Monday, February 12, 2007


Shabby Grammy

So, are the the Dixie Chicks now "ready to make", uh, like a tree -- and leave?

As they picked up thei fifth and final Grammy (Album of the Year)last night, the trio at least had the honesty to admit that their big night was about everything BUT their music.

As the incredibly annoying Natalie Maines recognized, the left-leaning music industry wanted to exercise its collective freedom of speech by rewarding the Chicks for their boldness in denouncing George W. Bush -- four years ago.

Well, their awards actually went for their musical rejoinder after the country music establishment turned its back on them for perceived unpatriotic comments.

So, the National Association of Recording Arts and Sciences told Nashville: the Chicks also won Best Country album -- even though musically it's more Southern California than Tennessee or Texas. No wonder Eagle Don Henley was so effusive as he announced the album choice (in addition to being one of the biggest liberals in music).

Just about any awards show is going to be rife with politically correct outbursts. One reason why I usually like to catch the Grammy Awards is because of the music usually makes up for it. Not so this year. Madscribe didn't really miss anything with the big Police reunion; I was disappointed. When I first heard that they would be getting back together to open the show, I was excited. But the actual performance of "Roxanne" gave me a ho-hum feeling -- particularly in comparison to the insane Prince/Beyonce curtain-raiser from two years back.

Last year, the arguable highlight of the show was watching the all-star group of Bruce Springsteen, Elvis Costello and Dave Grohl tear into "London Calling"; they made everyone who saw and heard them feel the the loss of Joe Strummer and the sadness that there would never be a Clash reunion.

But the sound of The Police was never that far from Sting solo. And, unfortunately, Mr. Gordon Sumner is quite with us -- just a whinier, less interesting version of his younger self (sort of like Paul McCartney). Oh, Sting, where is thy death?

Indeed, few of the performances held up in contrast to previous shows. The salute to the Eagles was far less interesting than last year's jam session salute to Sly and The Family Stone.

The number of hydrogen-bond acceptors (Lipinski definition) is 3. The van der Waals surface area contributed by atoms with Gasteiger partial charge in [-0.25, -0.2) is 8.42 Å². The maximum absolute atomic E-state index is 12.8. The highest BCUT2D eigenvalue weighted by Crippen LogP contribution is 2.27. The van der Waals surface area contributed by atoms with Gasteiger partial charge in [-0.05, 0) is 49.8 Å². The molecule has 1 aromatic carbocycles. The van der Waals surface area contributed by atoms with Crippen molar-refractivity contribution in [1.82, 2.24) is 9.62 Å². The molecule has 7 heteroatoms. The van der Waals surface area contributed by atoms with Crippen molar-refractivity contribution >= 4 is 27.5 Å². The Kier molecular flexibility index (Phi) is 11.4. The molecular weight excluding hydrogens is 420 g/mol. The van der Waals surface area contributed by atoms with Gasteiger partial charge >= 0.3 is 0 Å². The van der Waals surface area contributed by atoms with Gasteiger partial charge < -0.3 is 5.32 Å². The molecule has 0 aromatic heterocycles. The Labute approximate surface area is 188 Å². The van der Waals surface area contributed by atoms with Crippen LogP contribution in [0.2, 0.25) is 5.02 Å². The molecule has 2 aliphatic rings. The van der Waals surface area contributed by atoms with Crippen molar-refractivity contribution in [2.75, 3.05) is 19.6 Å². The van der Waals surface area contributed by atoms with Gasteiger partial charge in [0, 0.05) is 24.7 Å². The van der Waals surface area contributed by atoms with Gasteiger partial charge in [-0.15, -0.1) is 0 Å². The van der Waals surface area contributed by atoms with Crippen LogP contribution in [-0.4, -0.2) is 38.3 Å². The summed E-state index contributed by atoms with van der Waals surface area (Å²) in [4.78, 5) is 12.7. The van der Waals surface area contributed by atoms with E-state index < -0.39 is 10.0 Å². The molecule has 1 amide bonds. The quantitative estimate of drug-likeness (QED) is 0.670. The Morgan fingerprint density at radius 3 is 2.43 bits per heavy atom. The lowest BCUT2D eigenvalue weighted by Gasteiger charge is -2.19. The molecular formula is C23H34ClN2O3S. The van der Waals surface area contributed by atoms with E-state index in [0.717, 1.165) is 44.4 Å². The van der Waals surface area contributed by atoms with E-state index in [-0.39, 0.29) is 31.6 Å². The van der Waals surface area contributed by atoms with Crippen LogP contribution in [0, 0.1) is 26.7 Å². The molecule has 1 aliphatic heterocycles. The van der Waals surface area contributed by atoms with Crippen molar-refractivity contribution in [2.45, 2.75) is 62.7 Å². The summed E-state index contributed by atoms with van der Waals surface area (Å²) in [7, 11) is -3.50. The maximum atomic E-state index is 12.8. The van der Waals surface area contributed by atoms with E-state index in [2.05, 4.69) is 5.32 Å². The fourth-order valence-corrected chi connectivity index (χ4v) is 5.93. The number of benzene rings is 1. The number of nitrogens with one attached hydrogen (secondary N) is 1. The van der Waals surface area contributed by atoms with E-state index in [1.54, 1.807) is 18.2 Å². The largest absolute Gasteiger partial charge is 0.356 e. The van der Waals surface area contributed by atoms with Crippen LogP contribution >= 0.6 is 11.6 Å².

With the notable exception of Mary J. Blige, most of this year's live acts seemed like they were going through the motions (Blige and U2 were the show-stoppers last year with a fantastic version of "One"; early last night, a recorded version of that same collaboration lost out in its Grammy category to a duet between Tony Bennett and Stevie Wonder; that sort of set of the tone for a rather desultory evening).

But the most appalling part of last night's show was what wasn't there -- a legitimate tribute to honor the passing of one of the true musical giants of the 20th century. Except for a shrieking Christina Aguilera doing "It's a Man's Man's Man's World", a couple of clips from the 1960s and a special dance impression (from Usher?), James Brown was practically ignored. It was pretty sad actually.

Given how much the show kept playing up the gimmick of the television audience selecting one of three young pretty black girls to get her "big Grammy" break to duet with Justin Timberlake (who had already performed solo), the Recording Academy could have spared more time to give an appropriate send-off to the Godfather of Soul (especially given the rather tired "Tribute to Soul" with Smokey Robinson, Lionel Richie and teenage sensation Chris Brown).

As a few critics have noted, last night's show was very backwards-looking: Somehow, the producers managed to overlook the person who cast the greatest shadow over American popular music in the 20th century.

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